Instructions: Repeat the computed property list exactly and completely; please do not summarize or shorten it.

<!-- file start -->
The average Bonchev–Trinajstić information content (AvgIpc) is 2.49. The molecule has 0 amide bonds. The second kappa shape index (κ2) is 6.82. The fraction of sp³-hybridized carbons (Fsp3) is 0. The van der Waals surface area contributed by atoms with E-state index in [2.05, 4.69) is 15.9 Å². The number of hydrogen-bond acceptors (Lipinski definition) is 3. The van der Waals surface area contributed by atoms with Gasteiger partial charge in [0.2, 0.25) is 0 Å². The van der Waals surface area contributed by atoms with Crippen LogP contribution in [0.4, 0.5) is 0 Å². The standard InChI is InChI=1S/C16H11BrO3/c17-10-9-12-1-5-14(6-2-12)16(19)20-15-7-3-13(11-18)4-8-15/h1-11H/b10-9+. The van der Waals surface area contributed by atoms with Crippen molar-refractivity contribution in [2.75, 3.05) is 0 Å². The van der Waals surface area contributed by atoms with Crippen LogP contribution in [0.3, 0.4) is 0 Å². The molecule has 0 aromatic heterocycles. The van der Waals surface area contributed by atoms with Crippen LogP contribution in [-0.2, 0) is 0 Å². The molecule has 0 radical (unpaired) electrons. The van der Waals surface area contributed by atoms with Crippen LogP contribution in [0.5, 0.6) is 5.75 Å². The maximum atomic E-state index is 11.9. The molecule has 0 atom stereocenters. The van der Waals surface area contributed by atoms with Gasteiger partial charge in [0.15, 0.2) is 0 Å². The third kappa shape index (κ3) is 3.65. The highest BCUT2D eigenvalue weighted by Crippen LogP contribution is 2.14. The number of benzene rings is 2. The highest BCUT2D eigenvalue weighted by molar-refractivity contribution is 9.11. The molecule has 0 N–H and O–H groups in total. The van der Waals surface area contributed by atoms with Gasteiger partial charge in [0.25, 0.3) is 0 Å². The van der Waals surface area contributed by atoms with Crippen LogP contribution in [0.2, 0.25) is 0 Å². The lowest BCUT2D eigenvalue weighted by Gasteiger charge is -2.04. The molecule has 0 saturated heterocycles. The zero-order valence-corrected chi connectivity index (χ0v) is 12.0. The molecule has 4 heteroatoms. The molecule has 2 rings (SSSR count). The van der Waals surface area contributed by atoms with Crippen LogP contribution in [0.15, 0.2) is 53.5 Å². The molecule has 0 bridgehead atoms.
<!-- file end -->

The average Bonchev–Trinajstić information content (AvgIpc) is 2.49. The molecule has 0 amide bonds. The second kappa shape index (κ2) is 6.82. The fraction of sp³-hybridized carbons (Fsp3) is 0. The van der Waals surface area contributed by atoms with E-state index in [2.05, 4.69) is 15.9 Å². The number of hydrogen-bond acceptors (Lipinski definition) is 3. The van der Waals surface area contributed by atoms with Gasteiger partial charge in [0.2, 0.25) is 0 Å². The van der Waals surface area contributed by atoms with Crippen LogP contribution in [0.4, 0.5) is 0 Å². The standard InChI is InChI=1S/C16H11BrO3/c17-10-9-12-1-5-14(6-2-12)16(19)20-15-7-3-13(11-18)4-8-15/h1-11H/b10-9+. The van der Waals surface area contributed by atoms with Crippen molar-refractivity contribution in [2.75, 3.05) is 0 Å². The van der Waals surface area contributed by atoms with Crippen LogP contribution in [0.3, 0.4) is 0 Å². The molecule has 0 aromatic heterocycles. The van der Waals surface area contributed by atoms with Crippen LogP contribution in [-0.2, 0) is 0 Å². The molecule has 0 radical (unpaired) electrons. The van der Waals surface area contributed by atoms with Crippen LogP contribution in [0.5, 0.6) is 5.75 Å². The maximum atomic E-state index is 11.9. The molecule has 0 atom stereocenters. The van der Waals surface area contributed by atoms with Gasteiger partial charge in [0.15, 0.2) is 0 Å². The third kappa shape index (κ3) is 3.65. The highest BCUT2D eigenvalue weighted by Crippen LogP contribution is 2.14. The number of benzene rings is 2. The highest BCUT2D eigenvalue weighted by molar-refractivity contribution is 9.11. The molecule has 0 N–H and O–H groups in total. The van der Waals surface area contributed by atoms with Gasteiger partial charge in [0.25, 0.3) is 0 Å². The van der Waals surface area contributed by atoms with Crippen LogP contribution in [0.2, 0.25) is 0 Å². The lowest BCUT2D eigenvalue weighted by Gasteiger charge is -2.04. The molecule has 0 saturated heterocycles. The zero-order valence-corrected chi connectivity index (χ0v) is 12.0. The molecule has 4 heteroatoms. The molecule has 2 rings (SSSR count). The van der Waals surface area contributed by atoms with Crippen LogP contribution in [0.15, 0.2) is 53.5 Å². The molecule has 0 bridgehead atoms.